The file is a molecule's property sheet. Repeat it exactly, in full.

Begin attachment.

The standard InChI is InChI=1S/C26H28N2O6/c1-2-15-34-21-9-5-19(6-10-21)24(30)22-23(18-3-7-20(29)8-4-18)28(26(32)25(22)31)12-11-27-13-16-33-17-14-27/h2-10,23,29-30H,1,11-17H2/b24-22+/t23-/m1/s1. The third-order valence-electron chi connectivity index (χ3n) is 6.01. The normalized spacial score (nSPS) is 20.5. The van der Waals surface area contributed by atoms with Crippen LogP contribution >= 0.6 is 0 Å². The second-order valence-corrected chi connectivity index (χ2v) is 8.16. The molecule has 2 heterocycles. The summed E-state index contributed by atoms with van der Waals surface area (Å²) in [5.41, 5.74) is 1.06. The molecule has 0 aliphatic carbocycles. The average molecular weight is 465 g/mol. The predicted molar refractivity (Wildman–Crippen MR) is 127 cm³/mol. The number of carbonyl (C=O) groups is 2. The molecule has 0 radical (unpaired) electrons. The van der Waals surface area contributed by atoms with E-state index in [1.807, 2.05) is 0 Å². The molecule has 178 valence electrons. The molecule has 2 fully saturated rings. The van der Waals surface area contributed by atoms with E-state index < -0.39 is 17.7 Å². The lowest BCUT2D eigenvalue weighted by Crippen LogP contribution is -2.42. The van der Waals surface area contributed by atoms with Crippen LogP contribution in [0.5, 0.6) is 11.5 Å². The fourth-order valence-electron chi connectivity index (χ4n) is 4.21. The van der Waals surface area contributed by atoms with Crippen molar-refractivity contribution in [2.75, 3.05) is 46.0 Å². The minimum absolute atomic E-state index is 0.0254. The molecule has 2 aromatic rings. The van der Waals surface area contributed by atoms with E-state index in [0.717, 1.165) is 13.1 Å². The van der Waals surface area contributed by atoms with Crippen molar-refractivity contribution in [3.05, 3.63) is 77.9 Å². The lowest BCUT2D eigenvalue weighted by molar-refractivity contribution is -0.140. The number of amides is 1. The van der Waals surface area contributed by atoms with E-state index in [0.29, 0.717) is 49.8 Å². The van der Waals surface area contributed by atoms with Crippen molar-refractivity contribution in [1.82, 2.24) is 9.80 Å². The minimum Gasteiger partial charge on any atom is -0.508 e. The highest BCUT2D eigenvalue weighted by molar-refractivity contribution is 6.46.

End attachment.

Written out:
The standard InChI is InChI=1S/C26H28N2O6/c1-2-15-34-21-9-5-19(6-10-21)24(30)22-23(18-3-7-20(29)8-4-18)28(26(32)25(22)31)12-11-27-13-16-33-17-14-27/h2-10,23,29-30H,1,11-17H2/b24-22+/t23-/m1/s1. The third-order valence-electron chi connectivity index (χ3n) is 6.01. The normalized spacial score (nSPS) is 20.5. The van der Waals surface area contributed by atoms with Crippen LogP contribution >= 0.6 is 0 Å². The second-order valence-corrected chi connectivity index (χ2v) is 8.16. The molecule has 2 heterocycles. The summed E-state index contributed by atoms with van der Waals surface area (Å²) in [5.41, 5.74) is 1.06. The molecule has 0 aliphatic carbocycles. The average molecular weight is 465 g/mol. The predicted molar refractivity (Wildman–Crippen MR) is 127 cm³/mol. The number of carbonyl (C=O) groups is 2. The molecule has 0 radical (unpaired) electrons. The van der Waals surface area contributed by atoms with E-state index in [1.807, 2.05) is 0 Å². The molecule has 178 valence electrons. The molecule has 2 fully saturated rings. The van der Waals surface area contributed by atoms with E-state index < -0.39 is 17.7 Å². The lowest BCUT2D eigenvalue weighted by Crippen LogP contribution is -2.42. The van der Waals surface area contributed by atoms with Crippen LogP contribution in [0.5, 0.6) is 11.5 Å². The fourth-order valence-electron chi connectivity index (χ4n) is 4.21. The van der Waals surface area contributed by atoms with Crippen molar-refractivity contribution in [2.75, 3.05) is 46.0 Å². The minimum absolute atomic E-state index is 0.0254. The molecule has 2 aromatic rings. The van der Waals surface area contributed by atoms with E-state index in [0.717, 1.165) is 13.1 Å². The van der Waals surface area contributed by atoms with Crippen molar-refractivity contribution in [3.05, 3.63) is 77.9 Å². The lowest BCUT2D eigenvalue weighted by molar-refractivity contribution is -0.140. The number of amides is 1. The van der Waals surface area contributed by atoms with E-state index in [0.29, 0.717) is 49.8 Å². The van der Waals surface area contributed by atoms with Crippen molar-refractivity contribution in [1.82, 2.24) is 9.80 Å². The minimum Gasteiger partial charge on any atom is -0.508 e. The highest BCUT2D eigenvalue weighted by molar-refractivity contribution is 6.46.